Women often have a combination of symptoms. In my case, I had recurrent, growing fibroids (I had a myomectomy years ago) and over the past year they caused bleeding and cramping. In addition I had developed prolapse, probably from my two previous deliveries. (My daughters however, were definitely worth it!)
There are several types of hysterectomies. What are they?
The terminology regarding hysterectomy is somewhat confusing. A total hysterectomy means the removal of the uterus together with the cervix, not the ovaries. (If both of the ovaries are removed, it is called a bilateral oopherectomyif both the ovaries and Fallopian tubes are removed it’s termed a bilateral salpingo-oophorectomy. A sub-total hysterectomy is the removal of the uterus without the cervix. A sub-total hysterectomy often takes less time to perform than a total hysterectomy and is less likely to cause bleeding or injury to the near by ureters and bladder. In the past it was also thought that leaving the cervix would be beneficial for sexual response, but studies have shown that neither sub-total nor total hysterectomy diminished sexual response. Leaving the cervix may however, help prevent future prolapse problems.
What about the vaginal versus abdominal approach? Which surgery is most frequently performed and what are the indications?
We have some idea of procedure rates from an article published in a The New England Journal of Medicine article in 2002: Sixty five percent of hysterectomies in the U.S. were total abdominal hysterectomies performed through an open incision (laparotomy). Surgery through an open abdominal incision is usually indicated for:
Invasive cervical cancer (this will require a radical hysterectomy).
Endometrial cancer that has invaded the uterine wall or the cervix or has spread to other areas in the pelvis.
Large uterine fibroids
Severe scarring with or without endometriosis
Twenty three percent of hysterectomies were total vaginal hysterectomies. The vaginal route is considered preferable to abdominal surgery because it’s a “ no scar” procedure. The post-operative hospitalization, pain, risk of bleeding, need for transfusion and recovery time are at least half that of abdominal hysterectomy. Pelvic or uterine prolapsed, Non-invasive cervical cancer and Fibroids that are not too large and can be removed (with the uterus) vaginally are all indications for this procedure.
There are three variations on the above procedures:
- Laparoscopic assisted vaginal hysterectomyThe removal of the uterus is performed through a vaginal route but a laparoscope is inserted in the abdomen to better visualize the organs and, if necessary, facilitate in the removal of the ovaries, lymph nodes and/or scar tissue. A woman is a candidate for this procedure (also termed LAVH) if: She has had previous pelvic surgeries and has suspected scar tissue or she has early cervical or endometrial cancer where the ovaries and lymph nodes need to be removed.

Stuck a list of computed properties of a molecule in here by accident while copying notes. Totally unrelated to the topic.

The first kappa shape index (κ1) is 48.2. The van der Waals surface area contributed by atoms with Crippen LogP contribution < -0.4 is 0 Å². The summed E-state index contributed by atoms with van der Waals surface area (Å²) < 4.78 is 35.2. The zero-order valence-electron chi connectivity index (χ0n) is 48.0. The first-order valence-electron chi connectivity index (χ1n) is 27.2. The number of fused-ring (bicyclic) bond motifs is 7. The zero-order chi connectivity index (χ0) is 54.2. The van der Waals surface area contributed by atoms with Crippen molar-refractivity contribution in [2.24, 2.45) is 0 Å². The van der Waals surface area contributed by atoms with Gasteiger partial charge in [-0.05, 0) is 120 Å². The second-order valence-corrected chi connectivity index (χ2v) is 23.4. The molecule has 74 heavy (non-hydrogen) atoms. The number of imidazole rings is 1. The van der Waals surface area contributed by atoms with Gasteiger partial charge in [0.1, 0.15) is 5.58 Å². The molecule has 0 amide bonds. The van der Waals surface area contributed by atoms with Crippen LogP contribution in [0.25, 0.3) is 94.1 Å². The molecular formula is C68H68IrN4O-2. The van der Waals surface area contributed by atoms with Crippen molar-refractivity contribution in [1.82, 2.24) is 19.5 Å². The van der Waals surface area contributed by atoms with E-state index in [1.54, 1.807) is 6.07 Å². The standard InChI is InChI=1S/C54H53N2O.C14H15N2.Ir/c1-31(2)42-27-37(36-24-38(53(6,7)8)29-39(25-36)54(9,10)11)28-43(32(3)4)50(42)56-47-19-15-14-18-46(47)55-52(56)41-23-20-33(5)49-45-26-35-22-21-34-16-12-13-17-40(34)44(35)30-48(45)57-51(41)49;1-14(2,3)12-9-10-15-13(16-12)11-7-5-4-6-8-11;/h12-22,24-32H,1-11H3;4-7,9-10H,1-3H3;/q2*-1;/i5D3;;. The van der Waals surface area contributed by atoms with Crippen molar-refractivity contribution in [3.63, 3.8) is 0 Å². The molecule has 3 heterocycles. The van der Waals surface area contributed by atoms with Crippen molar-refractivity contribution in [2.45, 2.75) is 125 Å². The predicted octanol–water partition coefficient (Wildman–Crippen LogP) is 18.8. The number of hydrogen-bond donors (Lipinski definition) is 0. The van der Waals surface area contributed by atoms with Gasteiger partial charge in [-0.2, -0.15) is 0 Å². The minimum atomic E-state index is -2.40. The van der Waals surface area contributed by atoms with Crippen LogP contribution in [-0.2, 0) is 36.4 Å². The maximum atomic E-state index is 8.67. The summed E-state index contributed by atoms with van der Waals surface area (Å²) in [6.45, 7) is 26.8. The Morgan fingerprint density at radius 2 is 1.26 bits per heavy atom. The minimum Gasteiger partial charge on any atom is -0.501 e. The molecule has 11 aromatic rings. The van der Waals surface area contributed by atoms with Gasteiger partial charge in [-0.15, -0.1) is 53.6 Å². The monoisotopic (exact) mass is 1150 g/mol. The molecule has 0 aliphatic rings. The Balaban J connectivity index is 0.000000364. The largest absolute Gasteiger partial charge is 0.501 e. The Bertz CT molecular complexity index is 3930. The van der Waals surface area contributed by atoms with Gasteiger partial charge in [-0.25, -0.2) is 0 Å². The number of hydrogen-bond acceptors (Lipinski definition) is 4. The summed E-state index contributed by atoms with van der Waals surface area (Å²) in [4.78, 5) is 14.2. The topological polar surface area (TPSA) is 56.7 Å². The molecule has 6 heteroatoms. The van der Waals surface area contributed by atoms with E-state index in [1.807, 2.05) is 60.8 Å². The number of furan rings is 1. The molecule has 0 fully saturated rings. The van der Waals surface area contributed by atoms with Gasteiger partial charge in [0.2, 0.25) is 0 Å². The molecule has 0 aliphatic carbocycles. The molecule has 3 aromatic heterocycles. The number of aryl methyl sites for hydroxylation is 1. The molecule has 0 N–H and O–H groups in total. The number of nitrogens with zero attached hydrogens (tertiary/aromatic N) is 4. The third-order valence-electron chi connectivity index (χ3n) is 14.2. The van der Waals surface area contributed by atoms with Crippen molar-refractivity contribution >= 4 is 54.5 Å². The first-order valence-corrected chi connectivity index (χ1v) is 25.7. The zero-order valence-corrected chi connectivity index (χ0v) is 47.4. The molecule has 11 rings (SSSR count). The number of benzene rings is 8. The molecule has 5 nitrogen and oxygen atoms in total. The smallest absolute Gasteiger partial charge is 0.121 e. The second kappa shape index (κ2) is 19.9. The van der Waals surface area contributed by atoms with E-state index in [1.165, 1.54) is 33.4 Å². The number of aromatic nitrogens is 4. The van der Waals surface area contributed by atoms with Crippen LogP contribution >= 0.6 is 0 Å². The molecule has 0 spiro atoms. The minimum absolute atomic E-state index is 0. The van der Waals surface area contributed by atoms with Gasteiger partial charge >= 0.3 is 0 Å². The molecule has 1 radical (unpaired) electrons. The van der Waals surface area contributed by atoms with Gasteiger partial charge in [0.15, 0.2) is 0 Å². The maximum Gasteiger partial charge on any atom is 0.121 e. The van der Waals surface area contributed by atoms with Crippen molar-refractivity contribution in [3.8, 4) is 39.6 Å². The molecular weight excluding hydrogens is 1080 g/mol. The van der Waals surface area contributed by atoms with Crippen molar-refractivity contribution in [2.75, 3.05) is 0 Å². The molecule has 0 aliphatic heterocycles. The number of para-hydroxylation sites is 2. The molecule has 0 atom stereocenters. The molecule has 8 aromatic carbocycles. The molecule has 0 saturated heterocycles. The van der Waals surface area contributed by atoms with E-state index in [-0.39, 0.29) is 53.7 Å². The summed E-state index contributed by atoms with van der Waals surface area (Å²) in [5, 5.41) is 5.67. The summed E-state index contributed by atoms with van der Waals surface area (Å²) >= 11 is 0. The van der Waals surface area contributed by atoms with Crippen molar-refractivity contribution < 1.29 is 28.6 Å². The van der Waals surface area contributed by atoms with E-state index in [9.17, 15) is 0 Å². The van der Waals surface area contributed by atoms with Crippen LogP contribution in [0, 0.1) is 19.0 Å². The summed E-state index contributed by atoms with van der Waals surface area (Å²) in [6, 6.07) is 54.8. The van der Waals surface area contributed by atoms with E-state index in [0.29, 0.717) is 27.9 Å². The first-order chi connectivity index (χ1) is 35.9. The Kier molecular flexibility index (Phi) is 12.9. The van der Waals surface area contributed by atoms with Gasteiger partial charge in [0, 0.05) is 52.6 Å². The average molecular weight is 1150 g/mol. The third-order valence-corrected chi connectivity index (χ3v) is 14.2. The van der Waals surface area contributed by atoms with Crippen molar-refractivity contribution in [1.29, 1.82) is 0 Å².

Which are the easiest surgeries for the patient?
Vaginal hysterectomy allows most patients to be nearly pain-free after a week and return to work after three weeks. Next, in terms of recovery, laparoscopic assisted vaginal or laparoscopic abdominal hysterectomy allow for a 3 to 4 week recovery (as compared to 6 weeks for an open abdominal incision). But patients need to know that fatigue can last longer then incision healing time. (In my case, even though I went back to work in less than 3 weeks, I didn’t feel that my usual energy had returned until I was 6 weeks post op). I must point out that the laparoscopic procedures may take longer in the operating room, (which means a longer time under anesthesia), often cost more (a lot of expensive disposable instruments are used) and require special surgical expertise.
How does a patient decide whether she needs a hysterectomy, and if so, how, and by whom?
She should ask her physician about medical alternatives, and if available and feasible, try them first. If they don’t work or are inappropriate, she should consult with a gynecologist (or if she has cancer, a gynecologic oncologist) about the various surgical approaches. And she should also ask about the surgeon’s personal preference and expertise. The good news is that studies have shown that for most women a hysterectomy improves the quality of their lives and may be life saving. In my case, it did.Dr. Judith Reichman, the TODAY show's medical contributor on women's health, has practiced obstetrics and gynecology for more than 20 years. You will find many answers to your questions in her latest book, "Slow Your Clock Down: The Complete Guide to a Healthy, Younger You," which is now available in paperback. It is published by William Morrow, a division of .
PLEASE NOTE: The information in this column should not be construed as providing specific medical advice, but rather to offer readers information to better understand their lives and health. It is not intended to provide an alternative to professional treatment or to replace the services of a physician.